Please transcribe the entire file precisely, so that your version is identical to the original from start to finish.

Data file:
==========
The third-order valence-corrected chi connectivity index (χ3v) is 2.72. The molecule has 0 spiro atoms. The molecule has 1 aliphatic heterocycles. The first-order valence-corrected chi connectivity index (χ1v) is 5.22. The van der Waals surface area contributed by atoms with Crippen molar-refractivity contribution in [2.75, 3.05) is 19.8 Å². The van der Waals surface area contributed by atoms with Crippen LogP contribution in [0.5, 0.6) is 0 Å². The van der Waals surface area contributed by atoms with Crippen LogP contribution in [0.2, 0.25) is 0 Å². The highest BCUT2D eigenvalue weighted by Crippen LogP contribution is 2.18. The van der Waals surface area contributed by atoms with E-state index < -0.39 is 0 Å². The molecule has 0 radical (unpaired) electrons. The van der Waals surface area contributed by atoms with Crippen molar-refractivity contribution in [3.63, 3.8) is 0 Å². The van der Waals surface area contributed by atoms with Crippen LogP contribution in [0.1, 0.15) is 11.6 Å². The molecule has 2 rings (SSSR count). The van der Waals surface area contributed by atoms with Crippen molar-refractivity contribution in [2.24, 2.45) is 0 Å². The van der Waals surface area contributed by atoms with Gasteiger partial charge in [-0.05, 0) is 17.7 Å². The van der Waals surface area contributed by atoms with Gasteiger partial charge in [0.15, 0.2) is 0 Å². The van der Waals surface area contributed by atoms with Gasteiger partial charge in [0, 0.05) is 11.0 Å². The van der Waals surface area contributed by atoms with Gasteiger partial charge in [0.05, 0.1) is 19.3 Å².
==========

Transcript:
The third-order valence-corrected chi connectivity index (χ3v) is 2.72. The molecule has 0 spiro atoms. The molecule has 1 aliphatic heterocycles. The first-order valence-corrected chi connectivity index (χ1v) is 5.22. The van der Waals surface area contributed by atoms with Crippen molar-refractivity contribution in [2.75, 3.05) is 19.8 Å². The van der Waals surface area contributed by atoms with Crippen LogP contribution in [0.5, 0.6) is 0 Å². The van der Waals surface area contributed by atoms with Crippen LogP contribution in [0.2, 0.25) is 0 Å². The highest BCUT2D eigenvalue weighted by Crippen LogP contribution is 2.18. The van der Waals surface area contributed by atoms with E-state index < -0.39 is 0 Å². The molecule has 0 radical (unpaired) electrons. The van der Waals surface area contributed by atoms with Crippen molar-refractivity contribution in [3.63, 3.8) is 0 Å². The van der Waals surface area contributed by atoms with Crippen LogP contribution in [0.1, 0.15) is 11.6 Å². The molecule has 2 rings (SSSR count). The van der Waals surface area contributed by atoms with Crippen molar-refractivity contribution in [2.24, 2.45) is 0 Å². The van der Waals surface area contributed by atoms with Gasteiger partial charge in [-0.05, 0) is 17.7 Å². The van der Waals surface area contributed by atoms with Gasteiger partial charge in [0.15, 0.2) is 0 Å². The van der Waals surface area contributed by atoms with Gasteiger partial charge in [0, 0.05) is 11.0 Å². The van der Waals surface area contributed by atoms with Gasteiger partial charge in [0.05, 0.1) is 19.3 Å².